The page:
NBC Learn Higher Ed Subscriber Spotlight: Read It First, Watch It Second - How NBC Learn Helps Reinforce Abstract Information
We were all kids at some point. Whether we were raised during the baby boom of the 1950s and 60s or were born more recently and are considered to be part of the millennial generation, our understanding of human development is always rooted in what we understand best: our personal experiences.
But for faculty members who are teaching students about educational psychology and human development, how do you both confirm a student’s own experience and yet also consider how different experiences may affect others?
This was the dilemma that Sharon Frey, an educational psychologist at East Mississippi Community College struggled with on a daily basis. While her textbook covers a lot of ground and does a decent job of introducing material, Frey wanted a way to bring these topics to life for her students. She turned to NBC Learn to fill that need.
“I just feel like [NBC Learn] is the best way for me to reinforce information in my text book,” says Frey “Let students read it first and then watch it second.”
For students who prefer to learn through visual or auditory ways, NBC Learn’s resources help ensure instructor’s like Frey can reach their students’ individual needs.
“They aren’t really ‘Let’s hold a book in their hands’ kind of kids,” says Frey. “I think that they would rather view it on a computer than they would to read it. Instructors like myself are using [NBC Learn] more as a supplement, a reinforcement.”
While Frey has access to other digital video platforms through her community college’s library system, she trusts NBC Learn to provide her with resources that will not only enhance her instruction, but also do so in a shorter amount of time.
“I really use NBC Learn because of the length of the clips,” says Frey. “The length of them is more tolerable for the students. I feel like they can get more information from a shorter clip. But I might include 3 or 4 clips in one assignment.”
After having her students watch the clips, Frey often asks them to respond to the videos by posing thought provoking questions. For example, in her Child Psychology class, she covers a variety of topics including how aggression, altruism, and moral development are cultivated in children. To help bring those topics to life, she shows her students stories exploring the link between cartoons and violence and the Supreme Court’s ruling about violence in video games.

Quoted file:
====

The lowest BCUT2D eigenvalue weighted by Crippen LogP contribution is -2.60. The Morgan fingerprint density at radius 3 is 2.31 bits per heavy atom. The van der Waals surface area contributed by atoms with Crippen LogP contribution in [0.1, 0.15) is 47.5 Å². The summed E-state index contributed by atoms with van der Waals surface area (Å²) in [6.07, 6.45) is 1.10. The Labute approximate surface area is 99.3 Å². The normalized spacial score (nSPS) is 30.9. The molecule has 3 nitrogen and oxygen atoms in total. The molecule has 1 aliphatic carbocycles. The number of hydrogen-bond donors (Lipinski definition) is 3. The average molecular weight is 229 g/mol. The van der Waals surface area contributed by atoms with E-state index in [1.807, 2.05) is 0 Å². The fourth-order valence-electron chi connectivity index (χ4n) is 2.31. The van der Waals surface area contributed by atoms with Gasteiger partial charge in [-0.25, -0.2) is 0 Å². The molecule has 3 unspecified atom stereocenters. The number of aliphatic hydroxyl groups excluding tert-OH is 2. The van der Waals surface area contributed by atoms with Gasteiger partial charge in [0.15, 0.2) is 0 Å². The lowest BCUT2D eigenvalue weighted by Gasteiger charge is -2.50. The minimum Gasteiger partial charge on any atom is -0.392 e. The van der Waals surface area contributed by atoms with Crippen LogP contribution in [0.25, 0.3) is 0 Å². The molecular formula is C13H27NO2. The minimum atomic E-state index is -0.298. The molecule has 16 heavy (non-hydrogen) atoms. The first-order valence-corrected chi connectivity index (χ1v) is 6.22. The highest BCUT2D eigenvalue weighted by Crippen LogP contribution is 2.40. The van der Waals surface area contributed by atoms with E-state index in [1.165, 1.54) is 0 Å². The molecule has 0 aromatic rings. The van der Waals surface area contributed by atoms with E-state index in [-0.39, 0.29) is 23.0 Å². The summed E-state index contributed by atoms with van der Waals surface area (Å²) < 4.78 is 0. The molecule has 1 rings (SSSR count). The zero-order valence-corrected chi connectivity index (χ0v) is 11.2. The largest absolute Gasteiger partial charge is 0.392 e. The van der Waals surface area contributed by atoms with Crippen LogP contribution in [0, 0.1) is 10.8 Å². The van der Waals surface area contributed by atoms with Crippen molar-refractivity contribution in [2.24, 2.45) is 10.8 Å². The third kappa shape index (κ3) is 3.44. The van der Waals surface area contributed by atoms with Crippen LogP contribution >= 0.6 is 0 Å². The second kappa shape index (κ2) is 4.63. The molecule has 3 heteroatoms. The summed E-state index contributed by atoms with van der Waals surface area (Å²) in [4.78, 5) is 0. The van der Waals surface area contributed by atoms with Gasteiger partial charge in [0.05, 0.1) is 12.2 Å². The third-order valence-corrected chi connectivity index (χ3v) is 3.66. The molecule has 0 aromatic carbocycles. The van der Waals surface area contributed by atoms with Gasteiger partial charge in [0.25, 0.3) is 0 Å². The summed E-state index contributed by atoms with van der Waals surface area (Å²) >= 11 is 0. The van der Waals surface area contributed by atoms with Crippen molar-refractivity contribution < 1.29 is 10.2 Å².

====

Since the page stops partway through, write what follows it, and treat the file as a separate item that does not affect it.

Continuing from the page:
“With those types of videos, students can bring the information of the development of aggression and see what the specialists say,” says Frey. “Then they can go back to their book and in turn give me feedback on if they agree or disagree.”
As she read through their reflections on the topic, Frey was excited to see that the lessons she was hoping to impart left a lasting impression on her students.
“They agreed that the violent videos should be regulated to the appropriate ages because children are too vulnerable to suggestions of violence in video games,” says Frey. “They also think that technology makes you lose contact and communication with the real world if it is not monitored.”
In her Human Growth and Development class, students explore the full progression of human life, from conception through childhood, adolescence, old age, and ultimately death. Frey has found a way to embed NBC Learn resources throughout every stage of the course.
As her students are studying early childhood, they wrestle with key issues like the benefit of having a bilingual classroom and how learning centers can stimulate a child’s brain.
After showing her students this video that highlights the push for more early childhood education, she has her students participate in a role play assignment. “I have them actually build a pretend day care center after they view some child care facility videos,” says Frey.
Later in the semester, her students grapple with such hot button issues as the impact of caffeine on children and the alarming rise in high blood pressure among children. However the topic that always seems to pique her students’ interest the most is when they dig into eating disorders.
“There is a session of four videos that we watch on [eating disorders] that is fantastic, because it shows progression,” says Frey. “A lot of my students didn’t know that boys suffer from anorexia, as well as eating disorders and bulimia. And that was good for them to know, personally.”
The four videos that Frey shows are part of a special hour long broadcast that the TODAY Show produced in 2004 that explore these issues in depth.
“What [students] liked about it was that it took the story and developed it,” says Frey. “The videos took a character and pulled that character into the next one and the next one. They really enjoyed it because the kids were talking to them just like regular people. It was like they were conversing with the audience.”
The expansive content isn’t the only thing that Frey adores about NBC Learn, she also admires some of the functionality that comes with the resource, like the fully proofed transcripts and the citation generator.
“That’s why I love NBC Learn, because it is easy for me to also copy transcripts and paste them in a document,” says Frey. “If the students says, ‘Hey I can’t pull this up,’ for whatever reason, they will still have the information.”
As Frey has continued to include NBC Learn resources in her instruction, she noticed something unique happening among her students. They keep asking for more.
“It is something that is quite popular now with our students,” says Frey. "And that popularity only seems to grow.”